“But if her popular nature books didn’t ruin her scientifically, how can we hope to lead her astray?” inquired Lezard. 
          “There is,” I said, thoughtfully, “only one thing that can really ruin a scientist.  Ridicule! I have braved it many a time, taking my scientific life in my hands in pursuit
of unknown specimens which might have proved only imaginary. 
          Public ridicule would have ended my scientific career in such an event.  I know of no better way to end Professor Bottomly’s scientific career and capability for
mischief than to start her out after something which doesn’t exist, inform the newspapers, and let her suffer the agonising consequences.” 
          Dr.  Fooss began to shout: 
          “The idea iss schön! colossal! prachtvol! ausgezeichnet! wunderbar! wunderschön! gemütlich—” A large, tough noodle checked him.  While he labored with Teutonic imperturbability to master it Lezard and I exchanged suggestions regarding the proposed annihilation of this fearsome woman who had come ravening among us amid the peaceful and soporific environment of Bronx Park. 
          It was a dreadful thing for us to have our balmy Lotus-eaters’ paradise so startlingly invaded by a large, loquacious, loud-voiced lady who had already stirred us all out of our agreeable, traditional and leisurely inertia.  Inertia begets cogitation, and cogitation begets ideas, and ideas beget reflexion, and profound reflexion is the fundamental cornerstone of that immortal temple in which the goddess Science sits asleep between her dozing sisters, Custom and Religion.  This thought seemed to me so unusually beautiful that I wrote it with a pencil upon my cuff. 
          While I was writing it, quietly happy in the deep pleasure that my intellectual allegory afforded me, Dr.  Fooss swabbed the last morsel of nourishment from his plate with a wad of rye bread, then bolting the bread and wiping his beard with his fingers and his fingers on his waistcoat, he made several guttural observations too profoundly German to be immediately intelligible, and lighted his porcelain pipe.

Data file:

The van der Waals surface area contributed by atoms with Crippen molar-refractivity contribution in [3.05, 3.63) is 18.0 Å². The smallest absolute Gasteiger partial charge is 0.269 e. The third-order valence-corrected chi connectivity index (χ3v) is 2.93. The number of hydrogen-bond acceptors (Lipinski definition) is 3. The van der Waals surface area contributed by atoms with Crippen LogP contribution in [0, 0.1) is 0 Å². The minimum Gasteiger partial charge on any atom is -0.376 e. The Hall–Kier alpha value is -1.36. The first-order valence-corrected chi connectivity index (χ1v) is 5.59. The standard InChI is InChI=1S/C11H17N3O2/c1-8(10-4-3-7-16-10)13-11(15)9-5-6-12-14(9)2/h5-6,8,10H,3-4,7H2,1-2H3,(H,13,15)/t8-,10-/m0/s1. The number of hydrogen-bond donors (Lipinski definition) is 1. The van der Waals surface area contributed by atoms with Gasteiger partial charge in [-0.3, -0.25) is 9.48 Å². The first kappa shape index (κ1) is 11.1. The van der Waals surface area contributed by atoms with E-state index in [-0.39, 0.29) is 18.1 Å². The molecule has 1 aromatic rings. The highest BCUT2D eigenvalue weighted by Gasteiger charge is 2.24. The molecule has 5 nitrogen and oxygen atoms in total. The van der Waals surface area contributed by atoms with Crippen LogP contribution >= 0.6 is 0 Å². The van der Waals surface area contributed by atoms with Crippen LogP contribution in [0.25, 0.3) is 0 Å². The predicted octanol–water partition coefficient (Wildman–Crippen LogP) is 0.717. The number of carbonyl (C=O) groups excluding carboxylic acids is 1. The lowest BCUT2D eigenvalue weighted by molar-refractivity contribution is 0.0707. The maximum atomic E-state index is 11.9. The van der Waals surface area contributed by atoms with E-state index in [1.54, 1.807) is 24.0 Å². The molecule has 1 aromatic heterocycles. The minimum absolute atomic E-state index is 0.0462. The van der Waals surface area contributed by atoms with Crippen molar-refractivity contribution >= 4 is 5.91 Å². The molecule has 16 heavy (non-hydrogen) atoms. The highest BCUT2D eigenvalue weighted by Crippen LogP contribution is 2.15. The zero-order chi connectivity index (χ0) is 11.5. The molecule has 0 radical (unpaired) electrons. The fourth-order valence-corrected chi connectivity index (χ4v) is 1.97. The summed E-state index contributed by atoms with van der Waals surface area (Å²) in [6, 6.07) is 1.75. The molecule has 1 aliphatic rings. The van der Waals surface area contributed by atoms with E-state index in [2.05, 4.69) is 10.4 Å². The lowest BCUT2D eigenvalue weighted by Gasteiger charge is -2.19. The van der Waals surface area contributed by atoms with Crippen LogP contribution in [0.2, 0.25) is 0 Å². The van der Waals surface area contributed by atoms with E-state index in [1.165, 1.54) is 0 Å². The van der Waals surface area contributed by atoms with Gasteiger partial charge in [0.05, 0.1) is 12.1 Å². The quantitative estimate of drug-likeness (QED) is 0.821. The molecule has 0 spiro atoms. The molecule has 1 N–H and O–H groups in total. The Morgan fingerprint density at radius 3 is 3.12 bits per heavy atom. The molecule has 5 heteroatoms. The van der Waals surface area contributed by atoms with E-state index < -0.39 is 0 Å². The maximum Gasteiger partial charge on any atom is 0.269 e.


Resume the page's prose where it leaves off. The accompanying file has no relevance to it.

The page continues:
“Ach wass!” he remarked in ruminative fashion.  “Dot Frauenzimmer she iss to raise hell alretty determined.  Von Pachydermatology she knows nodding.  Maybe she leaves me alone, maybe it is to be ‘raus mit me.  I’ weis’ ni’! It iss aber besser one over on dat lady to put, yess?” 
          “It certainly is advisable,” replied Lezard. 
          “Let us try to think of something sufficiently disastrous to terminate her scientific career,” said I.  And I bowed my rather striking head and rested the point of my forefinger upon my forehead.  Though crystallises more quickly for me when I assume this attitude. 
          Out of the corner of my eye I saw Lezard fold his arms and sit frowning at infinity. 
          Dr.  Fooss lay back in a big, deeply padded armchair and closed his prominent eyes.  His pipe went out presently, and now and then he made long-drawn nasal remarks, in German, too complicated for either Lezard or for me to entirely comprehend.  “We must try to get her as far away from here as possible,” mused Lezard.  “Is Oyster Bay too far and too cruel?”